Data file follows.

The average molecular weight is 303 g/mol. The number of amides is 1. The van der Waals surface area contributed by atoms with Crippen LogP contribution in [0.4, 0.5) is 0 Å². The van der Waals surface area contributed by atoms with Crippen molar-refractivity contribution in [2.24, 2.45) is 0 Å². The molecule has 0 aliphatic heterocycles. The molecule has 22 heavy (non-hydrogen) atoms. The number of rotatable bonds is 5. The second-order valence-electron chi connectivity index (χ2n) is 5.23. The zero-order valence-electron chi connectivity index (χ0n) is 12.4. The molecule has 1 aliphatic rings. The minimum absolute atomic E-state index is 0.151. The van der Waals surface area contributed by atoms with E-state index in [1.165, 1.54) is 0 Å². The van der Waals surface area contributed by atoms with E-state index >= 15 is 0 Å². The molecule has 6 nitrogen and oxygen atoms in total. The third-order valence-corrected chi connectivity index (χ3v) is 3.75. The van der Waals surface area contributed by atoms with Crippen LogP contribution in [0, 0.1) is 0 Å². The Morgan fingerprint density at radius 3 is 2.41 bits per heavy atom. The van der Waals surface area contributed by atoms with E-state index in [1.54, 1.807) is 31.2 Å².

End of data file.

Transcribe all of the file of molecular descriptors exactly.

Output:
The average molecular weight is 303 g/mol. The number of amides is 1. The van der Waals surface area contributed by atoms with Crippen LogP contribution in [0.4, 0.5) is 0 Å². The van der Waals surface area contributed by atoms with Crippen molar-refractivity contribution in [2.24, 2.45) is 0 Å². The molecule has 0 aliphatic heterocycles. The molecule has 22 heavy (non-hydrogen) atoms. The number of rotatable bonds is 5. The second-order valence-electron chi connectivity index (χ2n) is 5.23. The zero-order valence-electron chi connectivity index (χ0n) is 12.4. The molecule has 1 aliphatic rings. The minimum absolute atomic E-state index is 0.151. The van der Waals surface area contributed by atoms with E-state index in [1.165, 1.54) is 0 Å². The van der Waals surface area contributed by atoms with E-state index >= 15 is 0 Å². The molecule has 6 nitrogen and oxygen atoms in total. The third-order valence-corrected chi connectivity index (χ3v) is 3.75. The van der Waals surface area contributed by atoms with Crippen LogP contribution in [0, 0.1) is 0 Å². The Morgan fingerprint density at radius 3 is 2.41 bits per heavy atom. The van der Waals surface area contributed by atoms with E-state index in [1.54, 1.807) is 31.2 Å².